This quote, the opening line of a poem by Emily Dickinson, speaks volumes. Depending on how you emphasize thou makes all the difference in its meaning. Try it: where thou art, that is home versus simply, where thou art, that is home. Until Pat died, I always thought of it being said like the former.
He often used to say, “I don’t care where we live as long as we are together.” I believed that although I know his heart was always in Athol. He loved the river and the landscape, the people and the quiet. He truly found himself there and it is very fitting that he rests there.
When my mom was still alive I often donned my rubber boots and threw a coat on over my pajamas to visit with her on a cool fall evening to talk school and drink tea. My neighbor Catherine was a wonderful friend and confidante. Her light a comfort in the darkness when I was up checking out the neighborhood on stormy nights. Eileen’s perfect white wash hanging on the line and Carrie’s nasturtiums. And of course my Aunt Joan, with whom I have shared a special bond since childhood, my knitting teacher, caregiver, Yahtzee companion, and fellow partner in worry. All of these wonderful, wonderful people, their warmth and love surrounding me, made up my Athol, my home.
Cashmere or Calvary, Degree or Shame, as long as these people inhabited my space, life was manageable and life was good.
But Where Thou art not is Woe. Instead Despair Sires.
And that gradually and so very steadily came to be true. And just as continuous became the plan to build a new life in a new town with a newfound courage and strength. And so too a new definition of home:
Home is not where you are. But it is where she is. It’s unsettled still with only the noises of the night and early morning replacing Catherine’s light. Clotheslines are often a meeting place for some of us, a quick chat or laugh on a sunny day. David’s diamond panel door, John’s truck at 5 AM, and George’s snazzy red convertible have also become part of our routine. And Karin’s flute playing? Well, divine. Thelma and Louise’s clucking? Just heavenly. The neighborhood is alive. The birch trees and the pink church are my leaning posts.
Home is also school with my colleagues and students. A new job has created a supportive little nucleus of three. These people know our story, many have lived it with us; we spend a huge portion of our day, week, and life together. It’s where I am, it too is home, the people my family.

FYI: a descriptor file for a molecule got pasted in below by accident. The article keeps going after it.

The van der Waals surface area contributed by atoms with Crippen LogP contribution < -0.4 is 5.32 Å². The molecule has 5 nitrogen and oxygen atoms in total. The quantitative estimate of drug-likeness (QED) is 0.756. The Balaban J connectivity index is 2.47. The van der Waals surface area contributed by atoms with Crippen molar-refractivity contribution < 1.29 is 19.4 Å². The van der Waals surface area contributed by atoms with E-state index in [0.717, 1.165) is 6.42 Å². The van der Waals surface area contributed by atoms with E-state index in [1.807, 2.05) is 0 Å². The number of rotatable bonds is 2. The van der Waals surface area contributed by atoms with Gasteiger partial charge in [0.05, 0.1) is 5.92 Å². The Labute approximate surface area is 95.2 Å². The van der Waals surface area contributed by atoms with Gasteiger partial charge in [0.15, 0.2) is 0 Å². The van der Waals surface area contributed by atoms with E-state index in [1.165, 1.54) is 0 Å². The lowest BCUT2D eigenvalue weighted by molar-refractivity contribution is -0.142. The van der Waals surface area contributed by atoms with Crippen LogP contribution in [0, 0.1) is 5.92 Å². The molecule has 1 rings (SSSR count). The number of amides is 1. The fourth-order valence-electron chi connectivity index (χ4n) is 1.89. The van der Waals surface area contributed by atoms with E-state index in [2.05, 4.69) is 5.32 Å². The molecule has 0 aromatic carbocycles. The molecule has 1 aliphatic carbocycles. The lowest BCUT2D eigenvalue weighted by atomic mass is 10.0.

I think it is really important then to honor and recognize the family units that we do have in our life. They may not be the typical members, those we used to find at our holiday table, but I have learned that they are just as important.
When we first moved to Sackville, a year ago, I tried too hard to create a family web to cushion the vast change. Some efforts worked, others did not. I found myself focusing on those that did not flourish as I had hoped. I still do sometimes. It is who I am.
I grew up surrounded by my mother’s family. Cousins were and still are more like siblings. We had suppers together, shared a common wine bottle opener, attempted to rescue each other in times of need and pain, and yes, got put out with each other many times over the years of close family living. But it was wonderful and I catch myself trying to recreate that sometimes. Every street has an Eddie doesn’t it? Or an Aunt Ruth? People share their long, exhausting stories right? Well, no they really don’t, I guess. I have learned to try and keep it short and laugh less hysterically.
If I am being honest, I do sometimes have this fear of being viewed as the merry widow of Clarence Street. I really just want this all to work. And sometimes I am just craving conversation, not through text or zoom, but with a real live person. It’s just not easy sometimes so I tend to overcompensate.
It’s all part of the process of grieving, I tell myself. Go gently, I say. Have faith and believe in the people who are part of your new home and family. Have faith in yourself and Jesus and God.
Home is where you are. No emphasizing. You learn to accept new ways of living. You slip sometimes and befriend those who are not looking for what you are nor understand from where you are coming. And you feel bad about that. I still have a lot of days where I feel bad or disappointed about just that. And then it’s really important to crawl into your small groups of people who know you for you. Or you visit your favorite rug hooking shop, or just sit and talk with your beautiful child while you hook to remember what’s important.
This is important.